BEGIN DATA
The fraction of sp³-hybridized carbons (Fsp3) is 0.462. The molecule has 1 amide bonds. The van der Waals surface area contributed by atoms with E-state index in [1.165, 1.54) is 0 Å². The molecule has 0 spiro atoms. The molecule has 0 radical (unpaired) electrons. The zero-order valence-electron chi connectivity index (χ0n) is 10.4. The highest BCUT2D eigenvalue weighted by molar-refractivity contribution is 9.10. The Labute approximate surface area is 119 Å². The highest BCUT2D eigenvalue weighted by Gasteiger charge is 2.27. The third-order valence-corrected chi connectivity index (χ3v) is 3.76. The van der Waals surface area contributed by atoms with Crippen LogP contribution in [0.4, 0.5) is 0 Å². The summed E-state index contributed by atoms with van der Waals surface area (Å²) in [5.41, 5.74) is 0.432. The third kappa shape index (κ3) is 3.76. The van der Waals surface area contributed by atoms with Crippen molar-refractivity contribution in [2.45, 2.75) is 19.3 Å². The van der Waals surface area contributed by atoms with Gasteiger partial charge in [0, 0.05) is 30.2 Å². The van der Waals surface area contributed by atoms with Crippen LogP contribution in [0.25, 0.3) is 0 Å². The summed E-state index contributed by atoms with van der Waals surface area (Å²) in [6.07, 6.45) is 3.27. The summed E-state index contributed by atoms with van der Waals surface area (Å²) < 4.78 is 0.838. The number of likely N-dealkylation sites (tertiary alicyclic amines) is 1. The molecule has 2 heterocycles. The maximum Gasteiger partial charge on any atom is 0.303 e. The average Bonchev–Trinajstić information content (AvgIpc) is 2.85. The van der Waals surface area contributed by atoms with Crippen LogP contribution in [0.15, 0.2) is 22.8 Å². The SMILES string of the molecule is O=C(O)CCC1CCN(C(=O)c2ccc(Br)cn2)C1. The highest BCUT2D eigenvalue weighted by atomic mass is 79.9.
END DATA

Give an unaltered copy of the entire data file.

The fraction of sp³-hybridized carbons (Fsp3) is 0.462. The molecule has 1 amide bonds. The van der Waals surface area contributed by atoms with E-state index in [1.165, 1.54) is 0 Å². The molecule has 0 spiro atoms. The molecule has 0 radical (unpaired) electrons. The zero-order valence-electron chi connectivity index (χ0n) is 10.4. The highest BCUT2D eigenvalue weighted by molar-refractivity contribution is 9.10. The Labute approximate surface area is 119 Å². The highest BCUT2D eigenvalue weighted by Gasteiger charge is 2.27. The third-order valence-corrected chi connectivity index (χ3v) is 3.76. The van der Waals surface area contributed by atoms with Crippen LogP contribution in [0.4, 0.5) is 0 Å². The summed E-state index contributed by atoms with van der Waals surface area (Å²) in [5.41, 5.74) is 0.432. The third kappa shape index (κ3) is 3.76. The van der Waals surface area contributed by atoms with Crippen molar-refractivity contribution in [2.45, 2.75) is 19.3 Å². The van der Waals surface area contributed by atoms with Gasteiger partial charge in [0, 0.05) is 30.2 Å². The van der Waals surface area contributed by atoms with Crippen LogP contribution in [0.25, 0.3) is 0 Å². The summed E-state index contributed by atoms with van der Waals surface area (Å²) in [6.07, 6.45) is 3.27. The summed E-state index contributed by atoms with van der Waals surface area (Å²) < 4.78 is 0.838. The number of likely N-dealkylation sites (tertiary alicyclic amines) is 1. The molecule has 2 heterocycles. The maximum Gasteiger partial charge on any atom is 0.303 e. The average Bonchev–Trinajstić information content (AvgIpc) is 2.85. The van der Waals surface area contributed by atoms with Crippen LogP contribution in [0.15, 0.2) is 22.8 Å². The SMILES string of the molecule is O=C(O)CCC1CCN(C(=O)c2ccc(Br)cn2)C1. The highest BCUT2D eigenvalue weighted by atomic mass is 79.9.